For internal communicators, non-desk employees are a population perennially classified as hard to reach.
The old adage for succeeding in internal communications is to “go where your audience is,” but non-desk employees are everywhere. Unlike traditional white collar employees—who you can count on being at a desk for 40 hours a week—non-desk employees are on their feet and on the move. In service and hospitality positions, these employees are often dealing directly with the business’ customers. In manufacturing roles, these employees are operating heavy machinery and working the production line. In the transportation industry, these employees literally move about cities, states, and the country getting people or products where they need to be, on time.
Any organization that has deskless employees should understand how essential they are to success. In many cases, these employees are the reason an organization even has product to sell. In others, they are the face of the business, the first and sometimes only point of contact customers have with the organization. Simply put, these employees are handling real money-making work.
Yes, it can be harder to reach these populations, but internal communicators, as drivers of strategic business objectives and workforce outcomes like employee engagement, should already be working harder to connect with these employees. If you have non-desk employees and your communications strategy isn’t doing all it can to reach them, here are four reasons why you should reassess your approach.
1. One size doesn’t fit all, and traditional channels aren’t working
Not too long ago, email became the dominant method of workplace communication—the average employee sends and receives 122 work emails per day. For communicators, email is a handy tool to quickly distribute important messages and keep their workforce in the know. After all, why wouldn’t you make use of an immediate, direct, and personal line of communication with your employees?
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But unfortunately, one size does not fit all. The IT revolution that made email possible did not make its way to non-desk employees. According to a recent study, 83% of deskless employees have no corporate email address. In other words, the primary communications channel for 95% of internal communicators is a flat out non-starter for this population. In lieu of accommodating this digital deficit, many communicators opt to continue to rely heavily on a channel they’ve always used to reach this population: updates from direct managers.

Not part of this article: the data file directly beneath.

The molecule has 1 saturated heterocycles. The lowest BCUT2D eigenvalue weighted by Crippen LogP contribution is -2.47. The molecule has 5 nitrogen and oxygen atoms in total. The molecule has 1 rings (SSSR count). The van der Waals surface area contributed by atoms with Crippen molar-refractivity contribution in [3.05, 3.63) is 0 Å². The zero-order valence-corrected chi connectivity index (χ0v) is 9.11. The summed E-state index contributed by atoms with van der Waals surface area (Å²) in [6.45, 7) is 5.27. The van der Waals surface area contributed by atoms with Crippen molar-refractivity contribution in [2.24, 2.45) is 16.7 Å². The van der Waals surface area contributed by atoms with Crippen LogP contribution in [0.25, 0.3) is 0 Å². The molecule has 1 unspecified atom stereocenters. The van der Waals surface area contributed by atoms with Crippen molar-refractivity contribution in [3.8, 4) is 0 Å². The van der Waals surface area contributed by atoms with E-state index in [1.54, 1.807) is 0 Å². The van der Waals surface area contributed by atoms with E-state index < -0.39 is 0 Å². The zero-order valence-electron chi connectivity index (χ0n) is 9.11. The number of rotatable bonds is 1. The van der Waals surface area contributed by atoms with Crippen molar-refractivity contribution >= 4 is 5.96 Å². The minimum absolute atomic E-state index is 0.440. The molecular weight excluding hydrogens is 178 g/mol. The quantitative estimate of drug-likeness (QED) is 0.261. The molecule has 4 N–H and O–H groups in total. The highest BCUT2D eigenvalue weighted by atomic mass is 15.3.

And while face-to-face interactions, especially with managers, are undeniably important, every person has a different communication style. When you make in-person communication your primary messaging channel, your communications strategy will only be as strong as your worst communicator. As Elizabeth Cogswell Baskin, CEO of Tribe Inc., notes, relying on direct managers for communication works better in theory than in practice. “For one thing, some supervisors are better communicators than others, so important messages can get lost in translation. There’s also a frequent problem with inconsistency in timing. Some employees get the word about big changes before others do, simply because some bosses haven’t told their people yet.”
2. The cost of miscommunications is higher than ever
Steve Soltis, group director of employee and leadership communications for The Coca Cola Company, spoke to the unique influence of internal communications when he said, “A business cannot generate sustainable value and growth without employees understanding where it’s headed, why, what it’s going to take to get there, and why each employee matters.”
The numbers back Soltis up. Today, the costs of miscommunication today are climbing. In large enterprises of 100,000 employees or more, the average loss per company due to mismanaged communications is $62.4 million per year. Even at smaller organizations of 100 employees, where communications is ostensibly easier to handle, miscommunications cost average $420,000 per year. And the population that’s most prone to be caught in the middle of this disconnect? Deskless employees.